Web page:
Chinese tourism connections with South Korea look dim for the Chinese Spring Festival later this month, with tours to South Korean destinations still suspended by China's leading travel agencies.
The suspension persists even though Chinese and South Korean officials formally announced a recovery of bilateral relations on October 31, 2017.
Customer service employees from online Chinese travel platforms such as Ctrip, Tuniu and fliggy.com said South Korean tour packages were still unavailable when contacted by the Global Times on Sunday. They also claimed that they had not been informed when the services would be open again.
Tourism participants in South Korea were "deeply concerned" about the situation, since the number of Chinese tourists has seen no sign of an increase with the approach of the Chinese Spring Festival, which runs from February 15 to 21, media reports said.
It is estimated that during this year's holiday, only 80,000 to 92,000 Chinese tourists will go to South Korea, which would be down about 45 percent from 2017, news site cankaoxiaoxi.com reported on Sunday, citing the Korean Ministry of Culture, Sports and Tourism and Korea Tourism Organization.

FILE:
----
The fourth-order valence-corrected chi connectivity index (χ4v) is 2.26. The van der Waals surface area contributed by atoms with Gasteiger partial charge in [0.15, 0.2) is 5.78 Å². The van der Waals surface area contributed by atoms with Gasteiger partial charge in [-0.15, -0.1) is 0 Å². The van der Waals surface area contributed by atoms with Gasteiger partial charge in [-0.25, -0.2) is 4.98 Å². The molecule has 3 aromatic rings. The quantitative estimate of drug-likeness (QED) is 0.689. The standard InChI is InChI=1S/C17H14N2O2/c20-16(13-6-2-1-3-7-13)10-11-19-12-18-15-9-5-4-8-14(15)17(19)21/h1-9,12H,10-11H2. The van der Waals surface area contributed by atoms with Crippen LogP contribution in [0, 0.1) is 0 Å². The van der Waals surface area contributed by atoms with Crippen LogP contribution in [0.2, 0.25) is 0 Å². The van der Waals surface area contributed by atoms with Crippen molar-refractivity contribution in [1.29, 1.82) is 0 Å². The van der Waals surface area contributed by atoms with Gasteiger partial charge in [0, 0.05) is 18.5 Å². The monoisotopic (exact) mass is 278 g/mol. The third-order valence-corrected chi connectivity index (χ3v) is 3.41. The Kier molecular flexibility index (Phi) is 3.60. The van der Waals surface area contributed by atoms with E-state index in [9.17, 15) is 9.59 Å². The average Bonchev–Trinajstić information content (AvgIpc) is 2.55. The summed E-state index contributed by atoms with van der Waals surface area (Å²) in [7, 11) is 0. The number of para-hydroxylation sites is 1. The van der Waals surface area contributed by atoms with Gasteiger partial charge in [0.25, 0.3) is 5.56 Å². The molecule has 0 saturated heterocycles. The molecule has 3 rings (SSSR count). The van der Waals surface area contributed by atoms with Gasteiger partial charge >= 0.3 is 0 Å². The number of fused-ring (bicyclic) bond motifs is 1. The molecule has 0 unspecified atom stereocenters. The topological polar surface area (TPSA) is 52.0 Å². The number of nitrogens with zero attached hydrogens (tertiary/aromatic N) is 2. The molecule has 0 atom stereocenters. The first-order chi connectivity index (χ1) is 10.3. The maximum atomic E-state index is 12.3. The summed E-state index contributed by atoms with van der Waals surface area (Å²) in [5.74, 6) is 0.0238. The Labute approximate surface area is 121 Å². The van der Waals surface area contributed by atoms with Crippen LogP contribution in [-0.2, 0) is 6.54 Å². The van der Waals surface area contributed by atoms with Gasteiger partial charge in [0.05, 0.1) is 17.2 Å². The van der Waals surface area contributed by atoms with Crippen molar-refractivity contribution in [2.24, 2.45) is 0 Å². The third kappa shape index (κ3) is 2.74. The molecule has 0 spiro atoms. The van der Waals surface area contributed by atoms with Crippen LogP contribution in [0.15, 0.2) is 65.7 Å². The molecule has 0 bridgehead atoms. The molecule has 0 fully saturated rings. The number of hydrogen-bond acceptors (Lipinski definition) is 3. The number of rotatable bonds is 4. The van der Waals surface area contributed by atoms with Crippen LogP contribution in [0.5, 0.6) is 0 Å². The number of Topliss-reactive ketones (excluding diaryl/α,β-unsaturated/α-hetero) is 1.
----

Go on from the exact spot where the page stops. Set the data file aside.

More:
South Korea has been trying to win back Chinese tourists since last November, with a series of activities targeted at Chinese travelers. One move was an announcement from South Korea's justice ministry on November 30, 2017, saying that a special no-visa entry would be offered to Chinese tourists during the 2018 Pyeongchang Winter Olympic Games.
The announcement said that Chinese citizens who had purchased entry tickets to the games through designated Chinese travel agencies, and with frequent travel records in the past five years, could enjoy a 15-day visa-free stay in South Korea.
The organizing committee expected about 200,000 Chinese tourists to visit the city, but only 69.7 percent of the tickets had been sold as of January 19, said the cankaoxiaoxi.com report.
Tourism interaction between the two countries began to decrease after South Korea agreed to let the U.S. deploy the Terminal High-Altitude Area Defense system on July 8, 2016.